Healthcare Quarterly

Healthcare Quarterly 9(3) May 2006 : 10-17.doi:10.12927/hcq..18218
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Quarterly Change

Abstract

[No abstract available for this article.]
The Health Council of Canada says a timely new publication analyzing the Canadian healthcare system and its recent reforms will allow better informed discussion and more accurate comparisons with international healthcare systems. The book, Health Systems in Transition: Canada (University of Toronto Press) was prepared by Gregory Marchildon, Canada Research Chair in the Graduate School of Policy Studies at the University of Regina and senior fellow in the School of Policy Studies at Queen's University, for the European Observatory on Health Systems and Policies.

The Health Systems in Transition profiles are country-based reports, which provide a detailed description of a health system and of reform and policy initiatives in progress. The reports are designed to help compare systems and reforms in each country. The European Observatory on Health Systems and Policies is a partnership between the World Health Organization Regional Office for Europe and a number of European governments, agencies and institutions.
>www.euro.who.int/pubrequest


New Tool for HR Planning
The Health Human Resources Planning Simulation Model for NPs in Primary Health Care™ is a one-of-a-kind software program developed to help planners determine current and future nurse practitioner (NP) requirements in their jurisdictions. Developed by the Canadian Nurse Practitioner Initiative, this tool was created for health human resources (HHR) planners in federal, provincial and territorial governments in Canada, and is also applicable in countries where NPs practice. The HHRP Simulation Model is a needs-based planning tool that incorporates various elements of planning, such as NP education/training, retirement and migration. It allows planners to test various policy scenarios prior to implementation and addresses such questions as:
  • What is the requirement for NP services?
  • What HHR policy initiatives will be most effective in addressing an NP shortfall?
  • What NP enrollment levels are necessary to meet future population health needs?
  • What are the effects of increased population health needs on NP services?

The model goes beyond traditional HHR planning models that are based on supply, utilization or projected population-to-provider ratios. The HHRP Simulation Model for NPs in Primary Health Care™ considers population health needs and the level of services required to meet those needs in a variety of settings.

For more information or to request a copy of the Heath Human Resources Planning Simulation Model for NPs in Primary Health Care™, contact HHRPmodel@cna-aiic.ca.


The Association of Canadian Academic Healthcare Organizations (ACAHO) has released a report entitled "Wait" Watchers II: Measuring Progress on Wait Time Strategies Across ACAHO Members. This is the second report highlighting a range of innovative initiatives by teaching hospitals and Regional Health Authorities focused on improving Canadians' access to a range of health services. The report underscores the fact that members of ACAHO are working collaboratively with governments and health providers to strengthen the public system so that it will remain flexible, innovative and responsive to the changing health needs of Canadians.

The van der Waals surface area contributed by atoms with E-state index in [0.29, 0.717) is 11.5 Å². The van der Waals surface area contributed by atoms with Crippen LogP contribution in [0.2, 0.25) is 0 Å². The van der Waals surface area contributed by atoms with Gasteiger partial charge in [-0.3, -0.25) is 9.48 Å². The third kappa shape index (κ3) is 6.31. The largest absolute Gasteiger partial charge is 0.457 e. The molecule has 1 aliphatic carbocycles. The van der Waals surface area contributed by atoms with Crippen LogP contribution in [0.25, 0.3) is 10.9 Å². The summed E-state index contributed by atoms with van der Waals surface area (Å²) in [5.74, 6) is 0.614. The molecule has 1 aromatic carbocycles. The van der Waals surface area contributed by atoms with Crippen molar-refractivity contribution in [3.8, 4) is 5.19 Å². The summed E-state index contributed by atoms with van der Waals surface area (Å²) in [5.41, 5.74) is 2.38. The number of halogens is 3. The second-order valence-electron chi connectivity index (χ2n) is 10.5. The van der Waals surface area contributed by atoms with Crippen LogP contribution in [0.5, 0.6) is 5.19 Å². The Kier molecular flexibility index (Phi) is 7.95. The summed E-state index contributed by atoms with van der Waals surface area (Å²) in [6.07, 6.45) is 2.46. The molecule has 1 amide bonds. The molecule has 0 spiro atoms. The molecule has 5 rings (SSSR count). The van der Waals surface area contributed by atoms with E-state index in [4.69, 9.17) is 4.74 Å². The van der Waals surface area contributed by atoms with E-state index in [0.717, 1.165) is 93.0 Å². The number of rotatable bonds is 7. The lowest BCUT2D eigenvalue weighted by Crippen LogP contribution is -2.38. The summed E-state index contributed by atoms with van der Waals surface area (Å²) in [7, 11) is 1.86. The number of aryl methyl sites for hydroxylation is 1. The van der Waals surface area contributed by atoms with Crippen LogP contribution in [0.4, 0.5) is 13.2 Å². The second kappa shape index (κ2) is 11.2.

Highlights of this report, structured on six interlocking themes, include the following points:

  • A number of provincial investments have focused on reducing wait times, including investments in information technologies prior to and since the First Ministers' Accord in September 2004.
  • Many ACAHO members have increased capacity in order to provide additional healthcare services, including increasing the number of providers, increasing the number of operating suites, extending the hours of operation for existing surgical suites and establishing coordinated care processes.
  • Consistently, members of ACAHO are concerned that a relentless focus exclusively on the five priority areas identified by the First Ministers could have a detrimental impact by minimizing needed investments in other areas of the health system.

> See: www.acaho.org

New Reports from the Canadian Institute for Health Information
Giving Birth in Canada is a series of reports on the health and healthcare of Canada's mothers and infants. The first report, Giving Birth in Canada: Providers of Maternity and Infant Care, focuses on trends in birthing and maternity care and looks at the changing scope of practice for maternal and infant care providers. It was released in spring 2004.

The second report, Giving Birth in Canada: A Regional Profile, profiles selected health service indicators for Canada's mothers and infants. These indicators include new data presented at the regional level for regions with populations of 75,000 or more or at the provincial level. Additional regional health indicators are also available.

Moving Population and Public Health Knowledge into Action is a joint publication of the Canadian Institutes of Health Research (CIHR), Institute of Population and Public Health (IPPH) and the Canadian Population Health Initiative, which is part of the Canadian Institute for Health Information (CIHI).